in Kinetic Construction v. Comox-Stathcona (Regional District), the British Columbia Court of Appeal dealt with a privilege clause which expressly allowed for non-compliant bids. It held that the acceptance of non-compliant bids in was contemplated by the tender call such that 'Contract A' could, in fact, come into existence;
In Naylor Group Inc. v. Ellis-Don Construction Ltd., the Supreme Court of Canada held that there is no reason why, in principal, the 'Contract A' /'Contract B' analysis cannot be applied to the contractor/subcontractor relationship. In that case the Canadian court found that the bid depository rules gave rise to Contract A and required the contractor to award to the subcontractor it had carried in its bid. Similar findings were made by the Ontario Court of Appeal in A. Dynasty Roofing (Windsor) Ltd. v. Marathon Construction Services (1991) Inc.
in Buttcon Ltd. v. Toronto Electric Commissioners, the Ontario Superior Court discussed how the law of tendering might apply to a Request for Proposals. The Ontario Court held that the owner had a duty of fairness to consider proposals fairly and suggested that had a contract been awarded to a non-compliant proponent, that proponent might have had "a legitimate complaint."
As a review of these decisions indicates, the law of bidding and tendering in Canada continues to evolve. Further, the decided cases in Canada provide only limited guidance, as each new case will necessarily be decided on its own facts. That having been said, there are steps which participants in the Canadian construction industry can take to better protect their interests in the process.
Bidders in Canada should take care to read the bid documents carefully and fully comply with the tender requirements, to minimize the risk of being declared non-compliant. Bidders should not qualify their bids, or make 'counter-offers', as this will often result in a rejected bid. Bidders in Canada should also understand what criteria has been disclosed as relevant for the purposes bid evaluation and consider requesting an explanation of an award in circumstances where they are low, but unsuccessful.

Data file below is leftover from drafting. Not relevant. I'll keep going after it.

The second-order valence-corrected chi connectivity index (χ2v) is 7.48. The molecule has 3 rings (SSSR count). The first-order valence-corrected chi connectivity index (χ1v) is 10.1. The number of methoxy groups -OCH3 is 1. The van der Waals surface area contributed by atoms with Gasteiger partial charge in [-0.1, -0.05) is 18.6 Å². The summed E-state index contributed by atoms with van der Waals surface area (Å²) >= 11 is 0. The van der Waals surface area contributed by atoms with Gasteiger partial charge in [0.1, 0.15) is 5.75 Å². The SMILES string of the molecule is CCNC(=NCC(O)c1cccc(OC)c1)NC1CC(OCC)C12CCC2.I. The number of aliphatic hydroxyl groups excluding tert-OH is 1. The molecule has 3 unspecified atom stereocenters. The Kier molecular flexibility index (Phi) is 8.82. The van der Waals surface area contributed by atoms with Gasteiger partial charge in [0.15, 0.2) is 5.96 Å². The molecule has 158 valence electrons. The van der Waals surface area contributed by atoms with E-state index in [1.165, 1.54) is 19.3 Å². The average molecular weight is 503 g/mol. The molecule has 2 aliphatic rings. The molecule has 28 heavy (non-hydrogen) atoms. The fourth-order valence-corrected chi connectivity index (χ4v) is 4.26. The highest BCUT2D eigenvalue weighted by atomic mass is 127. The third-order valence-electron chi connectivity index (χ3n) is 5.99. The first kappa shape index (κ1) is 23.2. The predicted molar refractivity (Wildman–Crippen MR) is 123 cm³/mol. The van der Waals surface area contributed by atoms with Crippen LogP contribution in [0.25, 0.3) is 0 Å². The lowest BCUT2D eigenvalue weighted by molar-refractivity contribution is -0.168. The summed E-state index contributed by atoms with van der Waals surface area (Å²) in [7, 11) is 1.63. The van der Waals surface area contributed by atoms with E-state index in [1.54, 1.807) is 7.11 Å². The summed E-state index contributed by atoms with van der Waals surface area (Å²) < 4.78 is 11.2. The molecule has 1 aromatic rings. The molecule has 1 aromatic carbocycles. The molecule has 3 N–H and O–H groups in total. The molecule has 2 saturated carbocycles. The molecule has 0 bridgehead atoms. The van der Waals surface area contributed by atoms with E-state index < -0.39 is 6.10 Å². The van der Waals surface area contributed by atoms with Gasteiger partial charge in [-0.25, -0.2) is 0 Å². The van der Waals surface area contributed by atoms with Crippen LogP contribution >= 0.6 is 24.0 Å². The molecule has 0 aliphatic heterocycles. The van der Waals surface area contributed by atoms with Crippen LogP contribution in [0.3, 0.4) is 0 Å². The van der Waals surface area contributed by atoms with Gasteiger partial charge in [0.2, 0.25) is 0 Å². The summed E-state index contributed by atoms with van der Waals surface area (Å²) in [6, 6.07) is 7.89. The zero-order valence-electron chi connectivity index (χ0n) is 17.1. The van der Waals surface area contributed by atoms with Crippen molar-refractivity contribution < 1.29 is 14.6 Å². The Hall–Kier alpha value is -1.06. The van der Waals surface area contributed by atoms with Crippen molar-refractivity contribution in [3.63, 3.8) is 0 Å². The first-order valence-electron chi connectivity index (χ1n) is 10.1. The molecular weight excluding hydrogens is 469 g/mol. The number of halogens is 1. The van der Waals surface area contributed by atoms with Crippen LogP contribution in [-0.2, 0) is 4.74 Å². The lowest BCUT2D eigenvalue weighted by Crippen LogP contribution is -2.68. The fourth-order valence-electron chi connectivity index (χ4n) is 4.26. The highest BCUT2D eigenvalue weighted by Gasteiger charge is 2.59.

Canadian owners (and contractors who request bids in a potentially 'Contract A/Contract B' scenario) should take care to treat all bidders fairly and equally in the tender process. This includes providing all information equally to all bidders, including answers provided to requests for clarification made during the tender period. Canadian owners should also take care to only evaluate compliant bids, on the basis of disclosed criteria. The safest approach is often to accept the lowest compliant bid unless there is a good, disclosed reason for not doing so. Where complications arise, the advice of a corporate lawyer knowledgeable in the area should be sought. Such complications include concerns over the extent to which a bid is either compliant or too low, concerns that all bids are too high and concerns that the owner would like to make post-tender changes to the scope of work, pre-award. Canadian owners should also understand that they are ultimately responsible for the conduct of consultants who administer a tender process on their behalf. Owners should accordingly take care to ensure that the consultants they utilize understand the owner's obligations and will conduct themselves accordingly.
Robert Kennaley is a construction lawyer with McLauchlin & Associates in Toronto. He can be reached by e-mail here